Copyright law is an interesting field in this day and age of internet decentralized flows of international information. Back when things like music, knowledge, and systems were all packagable and distinct, it was easy to delineate the producer, an audience, and a middle-man marketer. In order to get their music out there and heard, musicians mainly had to get their advertising and packaging done through big name record companies, who of course took all the profits. And the dislocated audience had to pay fees to buy the record, the tapes, the CDs, whatever.
Phish might have been one of the first big names in the music industry that heralded the power of word-of-mouth in the medium of cyberspace. Suddenly, hippies and college music aficianados were re-united, through a grassroots movement amplified by friends e-mailing, chatting, and sharing music on-line. This new undefined medium of word-of-mouth is also demonstrable in the slow but steady growth of homegrown record labels started by artists such as Hieroglyphics (Hieroglyphics Imperium) and Ani Difranco (Righteous Babe). These artists demonstrated that they could make money much more directly themselves by producing their own CDs, self-advertising, word-of-mouth, and live shows.
During the rise of Napster, Kazaa, Gnutella, and all the other various forms of information-sharing networks, the major record labels immediately reacted in panic, fear-mongering, intimidation, and other acts of regressive dinosaurism. For anyone with any clear view of reality, the recording industry is run by a bunch of numbnuts. I’m speaking as someone who was 19 years old at the time, when the free-music-downloading bonanza was at full bore, and I was saying back then that if the record labels were smart, they would start an easy on-line service that charged people to download music. It isn’t exactly rocket science: there is no way of controlling information on the internet; however, there is a way to make some information more easily accessible, and you can charge for it. Just like idiots still shell out doe for AOL when you can get all of that shit for free, all without the “You’ve Got Mail!” annoying ass voice. There’s always a market for lazy people. But of course, the morons that run the recording industry were too greedy and corporate dulled to note that. Instead, they quoted figures of how much money they were losing to on-line music piracy. But what was not calculated in such a figure was: 1) the money they could have been MAKING if they stopping whining and started utilizing the new on-line medium; and 2) the fact that most people don’t have such a large expendable income that they can buy all the music they’ve ever wanted to, and would never have shelled out the doe for many of the songs they downloaded for free.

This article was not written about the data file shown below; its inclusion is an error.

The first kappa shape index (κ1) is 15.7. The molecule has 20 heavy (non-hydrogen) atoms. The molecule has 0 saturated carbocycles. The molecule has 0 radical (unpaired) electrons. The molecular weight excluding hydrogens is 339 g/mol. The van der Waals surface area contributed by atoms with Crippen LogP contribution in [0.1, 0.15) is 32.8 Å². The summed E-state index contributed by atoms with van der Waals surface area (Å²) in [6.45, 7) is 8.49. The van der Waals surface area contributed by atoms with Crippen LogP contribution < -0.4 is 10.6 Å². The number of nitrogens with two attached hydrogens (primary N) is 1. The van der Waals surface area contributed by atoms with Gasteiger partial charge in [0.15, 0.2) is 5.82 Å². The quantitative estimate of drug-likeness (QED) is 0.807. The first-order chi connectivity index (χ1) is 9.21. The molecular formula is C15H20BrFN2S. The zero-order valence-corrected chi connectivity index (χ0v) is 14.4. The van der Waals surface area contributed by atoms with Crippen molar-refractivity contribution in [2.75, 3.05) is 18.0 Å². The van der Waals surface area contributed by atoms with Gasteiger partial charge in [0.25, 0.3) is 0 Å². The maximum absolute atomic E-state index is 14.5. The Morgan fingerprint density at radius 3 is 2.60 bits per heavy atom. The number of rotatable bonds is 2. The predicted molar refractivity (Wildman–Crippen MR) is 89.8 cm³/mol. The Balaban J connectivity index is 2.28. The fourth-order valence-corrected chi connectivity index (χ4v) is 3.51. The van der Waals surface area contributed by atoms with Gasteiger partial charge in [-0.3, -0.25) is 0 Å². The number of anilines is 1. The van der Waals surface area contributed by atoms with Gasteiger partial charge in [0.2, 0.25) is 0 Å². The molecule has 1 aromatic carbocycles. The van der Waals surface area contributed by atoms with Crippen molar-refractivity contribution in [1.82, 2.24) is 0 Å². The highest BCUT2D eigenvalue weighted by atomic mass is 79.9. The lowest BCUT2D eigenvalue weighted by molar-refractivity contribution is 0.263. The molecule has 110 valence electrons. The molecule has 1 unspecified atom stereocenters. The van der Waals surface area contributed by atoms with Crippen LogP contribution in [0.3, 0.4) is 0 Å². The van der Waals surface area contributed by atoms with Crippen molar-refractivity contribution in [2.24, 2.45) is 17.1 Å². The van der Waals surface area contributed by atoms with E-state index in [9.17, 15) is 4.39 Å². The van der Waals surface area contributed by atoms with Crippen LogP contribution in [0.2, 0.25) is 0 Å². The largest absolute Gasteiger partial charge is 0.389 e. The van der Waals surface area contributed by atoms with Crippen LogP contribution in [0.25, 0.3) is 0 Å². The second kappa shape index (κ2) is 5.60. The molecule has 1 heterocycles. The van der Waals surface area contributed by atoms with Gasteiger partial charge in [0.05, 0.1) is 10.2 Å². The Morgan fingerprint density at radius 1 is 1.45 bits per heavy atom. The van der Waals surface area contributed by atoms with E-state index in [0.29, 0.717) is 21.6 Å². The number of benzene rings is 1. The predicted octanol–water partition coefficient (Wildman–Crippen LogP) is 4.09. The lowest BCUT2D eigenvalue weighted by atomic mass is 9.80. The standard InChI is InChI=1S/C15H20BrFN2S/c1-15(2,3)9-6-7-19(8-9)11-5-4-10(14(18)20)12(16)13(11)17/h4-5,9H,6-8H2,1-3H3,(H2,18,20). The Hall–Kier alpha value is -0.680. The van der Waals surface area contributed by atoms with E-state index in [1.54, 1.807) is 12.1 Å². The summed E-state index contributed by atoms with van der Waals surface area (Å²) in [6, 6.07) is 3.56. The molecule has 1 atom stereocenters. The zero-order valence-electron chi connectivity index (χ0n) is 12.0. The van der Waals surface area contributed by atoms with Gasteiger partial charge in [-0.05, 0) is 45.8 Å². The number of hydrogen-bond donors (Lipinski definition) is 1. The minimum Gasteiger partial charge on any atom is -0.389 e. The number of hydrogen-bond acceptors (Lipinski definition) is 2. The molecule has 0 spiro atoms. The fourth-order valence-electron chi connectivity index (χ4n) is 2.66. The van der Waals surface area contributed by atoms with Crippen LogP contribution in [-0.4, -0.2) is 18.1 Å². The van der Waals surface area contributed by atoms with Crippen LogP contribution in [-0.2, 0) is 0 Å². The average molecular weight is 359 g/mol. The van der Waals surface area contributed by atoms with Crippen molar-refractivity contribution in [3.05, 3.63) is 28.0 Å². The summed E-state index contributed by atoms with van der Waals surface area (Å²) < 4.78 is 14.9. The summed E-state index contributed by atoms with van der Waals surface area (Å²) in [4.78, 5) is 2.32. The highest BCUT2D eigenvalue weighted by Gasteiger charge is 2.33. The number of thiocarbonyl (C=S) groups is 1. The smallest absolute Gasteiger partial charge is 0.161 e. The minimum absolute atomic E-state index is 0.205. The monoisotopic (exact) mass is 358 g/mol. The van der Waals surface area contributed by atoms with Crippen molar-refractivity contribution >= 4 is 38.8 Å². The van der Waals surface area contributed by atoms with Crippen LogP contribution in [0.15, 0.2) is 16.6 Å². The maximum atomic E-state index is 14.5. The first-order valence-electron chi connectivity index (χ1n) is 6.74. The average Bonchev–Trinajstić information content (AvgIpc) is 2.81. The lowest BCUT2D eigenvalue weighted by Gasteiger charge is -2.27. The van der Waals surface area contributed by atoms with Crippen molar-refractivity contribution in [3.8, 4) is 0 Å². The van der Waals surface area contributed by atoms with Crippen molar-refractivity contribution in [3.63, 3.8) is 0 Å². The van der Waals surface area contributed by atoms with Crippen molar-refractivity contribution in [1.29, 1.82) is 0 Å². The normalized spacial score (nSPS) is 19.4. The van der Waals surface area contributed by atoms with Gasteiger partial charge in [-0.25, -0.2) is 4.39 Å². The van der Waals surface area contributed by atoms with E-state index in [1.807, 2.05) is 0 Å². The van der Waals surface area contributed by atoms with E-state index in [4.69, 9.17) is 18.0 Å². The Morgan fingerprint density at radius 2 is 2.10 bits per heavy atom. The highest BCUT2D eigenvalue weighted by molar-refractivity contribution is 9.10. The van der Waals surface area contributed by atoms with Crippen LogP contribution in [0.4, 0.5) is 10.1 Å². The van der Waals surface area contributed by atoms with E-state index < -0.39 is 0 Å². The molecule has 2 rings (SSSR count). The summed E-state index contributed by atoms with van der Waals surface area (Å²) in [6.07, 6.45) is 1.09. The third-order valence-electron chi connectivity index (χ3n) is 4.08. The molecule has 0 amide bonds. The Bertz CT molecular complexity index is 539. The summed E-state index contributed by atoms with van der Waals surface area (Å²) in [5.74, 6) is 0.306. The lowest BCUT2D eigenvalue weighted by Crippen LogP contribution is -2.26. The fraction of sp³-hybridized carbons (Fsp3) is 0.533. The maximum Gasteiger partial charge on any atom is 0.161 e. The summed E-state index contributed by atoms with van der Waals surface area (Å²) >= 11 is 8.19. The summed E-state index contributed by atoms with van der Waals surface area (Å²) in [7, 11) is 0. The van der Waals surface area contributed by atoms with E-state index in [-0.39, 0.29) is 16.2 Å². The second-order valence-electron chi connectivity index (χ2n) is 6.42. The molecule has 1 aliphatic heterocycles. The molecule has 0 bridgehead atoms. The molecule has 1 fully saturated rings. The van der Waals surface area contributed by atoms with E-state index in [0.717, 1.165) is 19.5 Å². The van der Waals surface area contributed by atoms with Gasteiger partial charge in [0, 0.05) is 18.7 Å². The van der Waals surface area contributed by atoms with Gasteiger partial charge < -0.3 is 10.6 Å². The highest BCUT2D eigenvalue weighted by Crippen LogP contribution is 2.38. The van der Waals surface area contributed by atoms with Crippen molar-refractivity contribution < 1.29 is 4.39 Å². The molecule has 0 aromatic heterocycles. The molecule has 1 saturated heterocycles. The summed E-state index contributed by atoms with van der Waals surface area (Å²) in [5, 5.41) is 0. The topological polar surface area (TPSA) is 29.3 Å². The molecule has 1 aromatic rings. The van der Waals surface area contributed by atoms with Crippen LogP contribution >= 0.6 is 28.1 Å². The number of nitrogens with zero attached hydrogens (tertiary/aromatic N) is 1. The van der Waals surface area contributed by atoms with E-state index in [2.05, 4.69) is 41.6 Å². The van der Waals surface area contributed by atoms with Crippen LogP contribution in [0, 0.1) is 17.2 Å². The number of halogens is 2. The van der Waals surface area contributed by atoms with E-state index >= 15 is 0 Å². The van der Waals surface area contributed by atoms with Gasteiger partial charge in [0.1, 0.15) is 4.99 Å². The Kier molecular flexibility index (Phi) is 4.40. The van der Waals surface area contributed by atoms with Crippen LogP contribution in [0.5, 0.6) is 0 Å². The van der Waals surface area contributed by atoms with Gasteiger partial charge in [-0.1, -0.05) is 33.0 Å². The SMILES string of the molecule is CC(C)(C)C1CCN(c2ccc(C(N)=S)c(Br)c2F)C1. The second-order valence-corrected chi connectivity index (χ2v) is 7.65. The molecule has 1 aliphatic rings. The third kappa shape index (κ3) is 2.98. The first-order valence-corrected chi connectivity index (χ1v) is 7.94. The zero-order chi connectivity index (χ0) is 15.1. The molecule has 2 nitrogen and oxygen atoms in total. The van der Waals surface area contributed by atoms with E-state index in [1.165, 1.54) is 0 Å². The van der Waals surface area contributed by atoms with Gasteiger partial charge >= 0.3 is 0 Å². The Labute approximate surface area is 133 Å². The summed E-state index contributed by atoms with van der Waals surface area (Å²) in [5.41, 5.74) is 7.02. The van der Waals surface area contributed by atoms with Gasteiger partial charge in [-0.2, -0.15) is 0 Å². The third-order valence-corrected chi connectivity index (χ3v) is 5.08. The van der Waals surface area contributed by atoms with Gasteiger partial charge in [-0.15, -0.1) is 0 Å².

What’s amazing is that now, almost 10 years later, the recording industry is STILL using Gestapo-like tactics and trying to instill fear in the populace, desperately attempting to save their toppling edifice of an industry. It’s pretty pathetic to watch, knowing that there is absolutely no way that they could ever stop people completely from sharing music on-line. It’s simply impossible. And this leads us to some interesting topics: in a time in which information is easily transferred and accessible, where do we draw the line between producers, and audiences; and where are new spaces opening for evolutionary collaborations, new economies, and a whole new way of thinking?
The fact is, not many people out there feel guilty about ripping free CDs. But nobody would argue that artists and sound engineers shouldn’t be paid for their efforts. It comes down to what one thinks about something like music, art, and all acts of creativity. Isn’t it a community thing? Isn’t it a social thing, at root? Yet somehow such simple acts as creating music have been disassociated from what they are really about, and it has become focused primarily on money. On projecting a marketable image. Such “artists” are pretty easy to discern: just turn on the radio, and there you are. A bunch of manufactured bullshit bent on appealing to the broadest possible lowest common denominator, just like McDonald’s. And the recording industry harvests giant profits off of these namebrands.
I think what is becoming apparent here is that simultaneous with the rise of the new medium for music distribution, there needs to be a new economic medium for artists and producers to make their money, that will hopefully enable them to make money directly, rather than having money be made off of them by corporate douche-bags. In connecting an artist directly with their audience, the internet may open new realms of possibility for music making that were hitherto unforeseeable. And it may just turn out to be a disguised boon for smaller artists who would be more than happy to see their music shared on-line for free to bigger multitudes of people. Suddenly, artists that before would turn out maybe 15 people in a distant city from their hometown may now be turning out 115 due to on-line file sharing.
One thing is for sure: those people who are innovative and creative will rise to the top of this new medium, and all the reactionary dinosaurs (like Metallica, for example) will settle on down to the bottom with rocks tied to their legs.